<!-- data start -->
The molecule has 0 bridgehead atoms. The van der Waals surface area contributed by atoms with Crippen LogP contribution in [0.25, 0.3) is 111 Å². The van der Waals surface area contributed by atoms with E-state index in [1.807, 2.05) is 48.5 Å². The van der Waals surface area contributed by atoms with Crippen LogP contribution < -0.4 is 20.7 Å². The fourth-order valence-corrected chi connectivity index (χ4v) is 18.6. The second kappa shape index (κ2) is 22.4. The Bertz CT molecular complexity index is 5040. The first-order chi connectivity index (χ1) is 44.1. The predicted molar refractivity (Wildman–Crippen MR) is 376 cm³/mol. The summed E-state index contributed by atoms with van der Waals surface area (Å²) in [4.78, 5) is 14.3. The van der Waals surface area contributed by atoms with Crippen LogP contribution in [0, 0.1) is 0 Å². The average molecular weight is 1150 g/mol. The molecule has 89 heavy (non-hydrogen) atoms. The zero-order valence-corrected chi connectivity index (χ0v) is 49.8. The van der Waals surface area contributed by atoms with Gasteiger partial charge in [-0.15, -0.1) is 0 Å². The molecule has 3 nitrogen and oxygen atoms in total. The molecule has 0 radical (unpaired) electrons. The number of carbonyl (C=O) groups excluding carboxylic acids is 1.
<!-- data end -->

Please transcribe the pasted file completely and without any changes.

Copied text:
The molecule has 0 bridgehead atoms. The van der Waals surface area contributed by atoms with Crippen LogP contribution in [0.25, 0.3) is 111 Å². The van der Waals surface area contributed by atoms with E-state index in [1.807, 2.05) is 48.5 Å². The van der Waals surface area contributed by atoms with Crippen LogP contribution < -0.4 is 20.7 Å². The fourth-order valence-corrected chi connectivity index (χ4v) is 18.6. The second kappa shape index (κ2) is 22.4. The Bertz CT molecular complexity index is 5040. The first-order chi connectivity index (χ1) is 44.1. The predicted molar refractivity (Wildman–Crippen MR) is 376 cm³/mol. The summed E-state index contributed by atoms with van der Waals surface area (Å²) in [4.78, 5) is 14.3. The van der Waals surface area contributed by atoms with Crippen LogP contribution in [0, 0.1) is 0 Å². The average molecular weight is 1150 g/mol. The molecule has 89 heavy (non-hydrogen) atoms. The zero-order valence-corrected chi connectivity index (χ0v) is 49.8. The van der Waals surface area contributed by atoms with Gasteiger partial charge in [-0.15, -0.1) is 0 Å². The molecule has 3 nitrogen and oxygen atoms in total. The molecule has 0 radical (unpaired) electrons. The number of carbonyl (C=O) groups excluding carboxylic acids is 1.